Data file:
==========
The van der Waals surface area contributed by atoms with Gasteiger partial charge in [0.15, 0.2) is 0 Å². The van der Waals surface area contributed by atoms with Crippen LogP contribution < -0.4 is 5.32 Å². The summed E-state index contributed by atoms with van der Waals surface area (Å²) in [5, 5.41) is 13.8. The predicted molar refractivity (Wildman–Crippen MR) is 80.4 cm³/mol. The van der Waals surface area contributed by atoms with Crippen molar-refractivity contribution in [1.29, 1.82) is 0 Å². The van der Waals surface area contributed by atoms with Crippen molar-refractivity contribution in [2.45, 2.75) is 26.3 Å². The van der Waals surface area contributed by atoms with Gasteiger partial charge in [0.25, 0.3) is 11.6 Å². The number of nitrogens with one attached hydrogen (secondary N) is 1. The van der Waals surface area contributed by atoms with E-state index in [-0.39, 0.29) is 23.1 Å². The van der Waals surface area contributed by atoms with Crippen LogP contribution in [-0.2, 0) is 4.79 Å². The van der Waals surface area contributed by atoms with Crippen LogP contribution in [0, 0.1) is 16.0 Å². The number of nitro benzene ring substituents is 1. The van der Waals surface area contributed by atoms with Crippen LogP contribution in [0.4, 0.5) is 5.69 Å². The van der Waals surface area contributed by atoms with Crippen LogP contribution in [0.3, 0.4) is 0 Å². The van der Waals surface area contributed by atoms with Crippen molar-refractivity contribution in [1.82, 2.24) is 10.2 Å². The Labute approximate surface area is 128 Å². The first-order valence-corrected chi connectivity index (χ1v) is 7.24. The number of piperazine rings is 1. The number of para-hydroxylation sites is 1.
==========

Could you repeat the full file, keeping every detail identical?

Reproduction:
The van der Waals surface area contributed by atoms with Gasteiger partial charge in [0.15, 0.2) is 0 Å². The van der Waals surface area contributed by atoms with Crippen LogP contribution < -0.4 is 5.32 Å². The summed E-state index contributed by atoms with van der Waals surface area (Å²) in [5, 5.41) is 13.8. The predicted molar refractivity (Wildman–Crippen MR) is 80.4 cm³/mol. The van der Waals surface area contributed by atoms with Crippen molar-refractivity contribution in [1.29, 1.82) is 0 Å². The van der Waals surface area contributed by atoms with Crippen molar-refractivity contribution in [2.45, 2.75) is 26.3 Å². The van der Waals surface area contributed by atoms with Gasteiger partial charge in [0.25, 0.3) is 11.6 Å². The number of nitrogens with one attached hydrogen (secondary N) is 1. The van der Waals surface area contributed by atoms with E-state index in [-0.39, 0.29) is 23.1 Å². The van der Waals surface area contributed by atoms with Crippen LogP contribution in [-0.2, 0) is 4.79 Å². The van der Waals surface area contributed by atoms with Crippen LogP contribution in [0, 0.1) is 16.0 Å². The number of nitro benzene ring substituents is 1. The van der Waals surface area contributed by atoms with Crippen LogP contribution in [0.4, 0.5) is 5.69 Å². The van der Waals surface area contributed by atoms with Crippen LogP contribution in [0.3, 0.4) is 0 Å². The van der Waals surface area contributed by atoms with Crippen molar-refractivity contribution in [1.82, 2.24) is 10.2 Å². The Labute approximate surface area is 128 Å². The first-order valence-corrected chi connectivity index (χ1v) is 7.24. The number of piperazine rings is 1. The number of para-hydroxylation sites is 1.